The opinion of the court was delivered by: JAMES F. HOLDERMAN
JAMES F. HOLDERMAN, District Judge:
Plaintiff Michael Antonelli brought this action under 42 U.S.C. § 1983 against defendants Michael Sheahan, J.W. Fairman, Superintendent Waznis, Brian Bennewate, Ivory Avery, Officer Peterson and Officer Hernandez for alleged constitutional deprivations while he was incarcerated as a pretrial detainee at the Cook County Jail. Defendants Sheahan, Fairman, Waznis, Bennewate, and Avery have filed a joint motion to dismiss plaintiff's complaint. For the reasons stated below, defendants' motion to dismiss is granted.
In ruling on a motion for dismissal, the court must presume all of the well-pleaded allegations of the complaint to be true. Miree v. DeKalb County, 433 U.S. 25, 27 n.2, 97 S. Ct. 2490, 2492 n.2, 53 L. Ed. 2d 557 (1977). In addition, the court must view those allegations in the light most favorable to the plaintiff. Gomez v. Illinois State Bd. of Educ., 811 F.2d 1030, 1039 (7th Cir. 1987). Dismissal is proper only if it appears "beyond doubt that the plaintiff can prove no set of facts in support of his claim which would entitle him to relief." Conley v. Gibson, 355 U.S. 41, 45-46, 78 S. Ct. 99, 102, 2 L. Ed. 2d 80 (1957).
Although plaintiff cites the Eighth Amendment in his complaint, plaintiff's § 1983 claims must be analyzed under the due process clause of the Fourteenth Amendment because of plaintiff's status as a pretrial detainee. Due process protects the right of a pretrial detainee not to be punished while the Eighth Amendment right to be free from cruel and unusual punishment is applicable only to those criminals who are serving a sentence after a formal adjudication of guilt. Salazar v. City of Chicago, 940 F.2d 233, 239 (7th Cir. 1991); Anderson v. Gutschenritter, 836 F.2d 346, 348-49 (7th Cir. 1988). Unlike a pretrial detainee, a sentenced inmate may be punished but that punishment may not be cruel and unusual under the Eighth Amendment. Anderson, 836 F.2d at 348 (citing Bell v. Wolfish, 441 U.S. 520, 535 n.16, 99 S. Ct. 1861, 1872 n.16, 60 L. Ed. 2d 447 (1979)). The Supreme Court recognized the distinction in Ingraham v. Wright, 430 U.S. 651, 97 S. Ct. 1401, 51 L. Ed. 2d 711 (1977):
Eighth Amendment scrutiny is appropriate only after the State has complied with the constitutional guarantees traditionally associated with criminal prosecutions. . . . The State does not acquire the power to punish with which the Eighth Amendment is concerned until after it has secured a formal adjudication of guilt in accordance with due process of law. Where the State seeks to impose punishment without such an adjudication, the pertinent constitutional guarantee is the Due Process Clause of the Fourteenth Amendment.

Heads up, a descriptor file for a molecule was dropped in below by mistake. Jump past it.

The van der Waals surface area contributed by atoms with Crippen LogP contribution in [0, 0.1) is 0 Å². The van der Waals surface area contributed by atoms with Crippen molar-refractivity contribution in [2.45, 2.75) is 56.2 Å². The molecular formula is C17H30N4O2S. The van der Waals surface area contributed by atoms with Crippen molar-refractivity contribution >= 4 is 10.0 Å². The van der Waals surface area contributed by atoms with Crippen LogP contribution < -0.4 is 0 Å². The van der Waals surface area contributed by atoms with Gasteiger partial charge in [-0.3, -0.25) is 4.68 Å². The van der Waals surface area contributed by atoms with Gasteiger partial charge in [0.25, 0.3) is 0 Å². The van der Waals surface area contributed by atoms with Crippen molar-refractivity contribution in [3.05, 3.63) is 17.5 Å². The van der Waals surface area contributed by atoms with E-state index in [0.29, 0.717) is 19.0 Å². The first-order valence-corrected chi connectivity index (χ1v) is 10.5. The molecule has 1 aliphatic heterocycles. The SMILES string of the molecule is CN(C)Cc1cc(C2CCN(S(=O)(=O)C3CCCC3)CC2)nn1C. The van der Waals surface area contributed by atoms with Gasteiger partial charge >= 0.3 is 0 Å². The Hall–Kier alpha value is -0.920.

Id. at 671-72 n.40, 97 S. Ct. at 1412-13 n.40.
Therefore, the proper inquiry for a Fourteenth Amendment claim is whether the challenged conduct amounted to any kind of punishment. Salazar, 940 F.2d at 239-40. The standards for analyzing claims regarding conditions of confinement under both the Eighth and Fourteenth Amendments, however, are very similar. See Id. at 240 ("Punishment is punishment, and there is no reason why the term should mean two different things in the Eighth and Fourteenth Amendment contexts.").
In Wilson v. Seiter, 501 U.S. 294, 111 S. Ct. 2321, 115 L. Ed. 2d 271 (1991), the Supreme Court stated that in cases challenging the conditions of confinement, determining whether certain conduct constitutes punishment involves both a subjective and objective component. Id. at 2324-26. Therefore, to prevail on a Fourteenth Amendment claim, plaintiff must prove both that defendants acted with deliberate indifference to plaintiff's needs (the subjective component), and that the alleged deprivations were sufficiently severe to rise to the level of a constitutional violation (the objective component). Hines v. Sheahan, 845 F. Supp. 1265, 1267 (N.D. Ill. 1994) (citing Wilson, 111 S. Ct. at 2324).
Plaintiff in this case makes no claim that the defendants engaged in the any of the alleged actions with the intent to punish plaintiff.
For example, plaintiff admits in Count I that the sleeping conditions complained of were due to the overcrowded conditions at Cook County Jail, rather than to any punitive intent on the part of defendants, thus ...